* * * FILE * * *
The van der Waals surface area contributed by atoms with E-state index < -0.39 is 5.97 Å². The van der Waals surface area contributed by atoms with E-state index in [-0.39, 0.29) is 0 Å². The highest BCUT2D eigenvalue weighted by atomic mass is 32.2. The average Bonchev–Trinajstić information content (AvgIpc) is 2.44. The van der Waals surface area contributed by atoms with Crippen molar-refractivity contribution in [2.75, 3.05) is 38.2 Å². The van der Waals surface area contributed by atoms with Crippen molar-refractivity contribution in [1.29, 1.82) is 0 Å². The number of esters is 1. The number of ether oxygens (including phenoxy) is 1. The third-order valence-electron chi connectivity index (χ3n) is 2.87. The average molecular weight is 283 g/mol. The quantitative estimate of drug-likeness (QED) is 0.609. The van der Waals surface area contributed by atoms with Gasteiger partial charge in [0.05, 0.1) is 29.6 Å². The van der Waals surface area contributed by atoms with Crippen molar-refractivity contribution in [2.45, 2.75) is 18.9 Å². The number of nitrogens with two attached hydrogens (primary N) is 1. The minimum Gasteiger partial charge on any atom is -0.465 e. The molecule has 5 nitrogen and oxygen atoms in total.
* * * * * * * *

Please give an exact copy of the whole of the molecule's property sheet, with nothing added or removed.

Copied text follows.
The van der Waals surface area contributed by atoms with E-state index < -0.39 is 5.97 Å². The van der Waals surface area contributed by atoms with E-state index in [-0.39, 0.29) is 0 Å². The highest BCUT2D eigenvalue weighted by atomic mass is 32.2. The average Bonchev–Trinajstić information content (AvgIpc) is 2.44. The van der Waals surface area contributed by atoms with Crippen molar-refractivity contribution in [2.75, 3.05) is 38.2 Å². The van der Waals surface area contributed by atoms with Crippen molar-refractivity contribution in [1.29, 1.82) is 0 Å². The number of esters is 1. The number of ether oxygens (including phenoxy) is 1. The third-order valence-electron chi connectivity index (χ3n) is 2.87. The average molecular weight is 283 g/mol. The quantitative estimate of drug-likeness (QED) is 0.609. The van der Waals surface area contributed by atoms with Gasteiger partial charge in [0.05, 0.1) is 29.6 Å². The van der Waals surface area contributed by atoms with Crippen molar-refractivity contribution in [2.45, 2.75) is 18.9 Å². The number of nitrogens with two attached hydrogens (primary N) is 1. The minimum Gasteiger partial charge on any atom is -0.465 e. The molecule has 5 nitrogen and oxygen atoms in total.